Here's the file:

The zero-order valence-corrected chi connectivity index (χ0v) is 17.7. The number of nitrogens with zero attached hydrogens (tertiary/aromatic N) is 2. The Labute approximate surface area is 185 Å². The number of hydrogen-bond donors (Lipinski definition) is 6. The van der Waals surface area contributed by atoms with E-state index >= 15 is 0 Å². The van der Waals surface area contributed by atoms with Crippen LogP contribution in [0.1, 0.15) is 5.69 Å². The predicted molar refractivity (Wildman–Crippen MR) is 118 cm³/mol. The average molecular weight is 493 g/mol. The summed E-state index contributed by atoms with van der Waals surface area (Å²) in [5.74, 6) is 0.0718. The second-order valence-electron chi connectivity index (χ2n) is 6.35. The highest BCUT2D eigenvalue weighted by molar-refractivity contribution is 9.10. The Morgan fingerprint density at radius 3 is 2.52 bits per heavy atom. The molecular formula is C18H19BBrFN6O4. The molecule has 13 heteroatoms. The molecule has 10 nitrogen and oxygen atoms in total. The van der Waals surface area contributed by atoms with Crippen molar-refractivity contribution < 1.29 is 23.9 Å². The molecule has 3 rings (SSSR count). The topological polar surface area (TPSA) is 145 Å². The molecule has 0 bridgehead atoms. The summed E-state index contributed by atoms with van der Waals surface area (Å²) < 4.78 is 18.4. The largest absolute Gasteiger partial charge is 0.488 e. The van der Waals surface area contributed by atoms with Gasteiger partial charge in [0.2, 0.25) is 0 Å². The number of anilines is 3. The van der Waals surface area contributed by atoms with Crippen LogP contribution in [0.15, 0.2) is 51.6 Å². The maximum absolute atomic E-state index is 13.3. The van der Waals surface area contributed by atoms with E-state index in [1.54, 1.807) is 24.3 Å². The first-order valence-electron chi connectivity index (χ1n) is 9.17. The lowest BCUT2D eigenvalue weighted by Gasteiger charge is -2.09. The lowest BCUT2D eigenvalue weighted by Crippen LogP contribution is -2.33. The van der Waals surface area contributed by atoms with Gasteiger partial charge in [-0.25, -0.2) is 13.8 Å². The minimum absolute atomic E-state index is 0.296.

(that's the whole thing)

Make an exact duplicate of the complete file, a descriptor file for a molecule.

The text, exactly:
The zero-order valence-corrected chi connectivity index (χ0v) is 17.7. The number of nitrogens with zero attached hydrogens (tertiary/aromatic N) is 2. The Labute approximate surface area is 185 Å². The number of hydrogen-bond donors (Lipinski definition) is 6. The van der Waals surface area contributed by atoms with E-state index >= 15 is 0 Å². The van der Waals surface area contributed by atoms with Crippen LogP contribution in [0.1, 0.15) is 5.69 Å². The predicted molar refractivity (Wildman–Crippen MR) is 118 cm³/mol. The average molecular weight is 493 g/mol. The summed E-state index contributed by atoms with van der Waals surface area (Å²) in [5.74, 6) is 0.0718. The second-order valence-electron chi connectivity index (χ2n) is 6.35. The highest BCUT2D eigenvalue weighted by molar-refractivity contribution is 9.10. The Morgan fingerprint density at radius 3 is 2.52 bits per heavy atom. The molecular formula is C18H19BBrFN6O4. The molecule has 13 heteroatoms. The molecule has 10 nitrogen and oxygen atoms in total. The van der Waals surface area contributed by atoms with Crippen molar-refractivity contribution < 1.29 is 23.9 Å². The molecule has 3 rings (SSSR count). The topological polar surface area (TPSA) is 145 Å². The molecule has 0 bridgehead atoms. The summed E-state index contributed by atoms with van der Waals surface area (Å²) < 4.78 is 18.4. The largest absolute Gasteiger partial charge is 0.488 e. The van der Waals surface area contributed by atoms with Gasteiger partial charge in [0.2, 0.25) is 0 Å². The number of anilines is 3. The van der Waals surface area contributed by atoms with Crippen LogP contribution in [0.15, 0.2) is 51.6 Å². The maximum absolute atomic E-state index is 13.3. The van der Waals surface area contributed by atoms with E-state index in [1.54, 1.807) is 24.3 Å². The first-order valence-electron chi connectivity index (χ1n) is 9.17. The lowest BCUT2D eigenvalue weighted by Gasteiger charge is -2.09. The lowest BCUT2D eigenvalue weighted by Crippen LogP contribution is -2.33. The van der Waals surface area contributed by atoms with Gasteiger partial charge in [-0.25, -0.2) is 13.8 Å². The minimum absolute atomic E-state index is 0.296.